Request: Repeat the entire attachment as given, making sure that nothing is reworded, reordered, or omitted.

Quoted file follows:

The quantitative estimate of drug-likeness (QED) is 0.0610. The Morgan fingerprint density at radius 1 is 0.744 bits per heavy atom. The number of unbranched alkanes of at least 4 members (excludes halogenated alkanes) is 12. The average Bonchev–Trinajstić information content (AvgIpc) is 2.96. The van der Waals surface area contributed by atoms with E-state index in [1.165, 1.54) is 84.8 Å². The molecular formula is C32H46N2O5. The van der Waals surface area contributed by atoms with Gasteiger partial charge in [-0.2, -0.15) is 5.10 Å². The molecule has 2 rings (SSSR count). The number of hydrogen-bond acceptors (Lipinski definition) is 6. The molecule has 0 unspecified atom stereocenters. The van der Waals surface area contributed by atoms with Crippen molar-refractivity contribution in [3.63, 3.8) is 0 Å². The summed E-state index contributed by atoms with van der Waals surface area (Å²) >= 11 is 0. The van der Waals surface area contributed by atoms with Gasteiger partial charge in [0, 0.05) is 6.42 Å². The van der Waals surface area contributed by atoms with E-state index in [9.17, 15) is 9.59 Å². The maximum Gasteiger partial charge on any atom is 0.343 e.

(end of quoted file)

The quantitative estimate of drug-likeness (QED) is 0.0610. The Morgan fingerprint density at radius 1 is 0.744 bits per heavy atom. The number of unbranched alkanes of at least 4 members (excludes halogenated alkanes) is 12. The average Bonchev–Trinajstić information content (AvgIpc) is 2.96. The van der Waals surface area contributed by atoms with E-state index in [1.165, 1.54) is 84.8 Å². The molecular formula is C32H46N2O5. The van der Waals surface area contributed by atoms with Gasteiger partial charge in [-0.2, -0.15) is 5.10 Å². The molecule has 2 rings (SSSR count). The number of hydrogen-bond acceptors (Lipinski definition) is 6. The molecule has 0 unspecified atom stereocenters. The van der Waals surface area contributed by atoms with Crippen molar-refractivity contribution in [3.63, 3.8) is 0 Å². The summed E-state index contributed by atoms with van der Waals surface area (Å²) >= 11 is 0. The van der Waals surface area contributed by atoms with Gasteiger partial charge in [0, 0.05) is 6.42 Å². The van der Waals surface area contributed by atoms with E-state index in [9.17, 15) is 9.59 Å². The maximum Gasteiger partial charge on any atom is 0.343 e.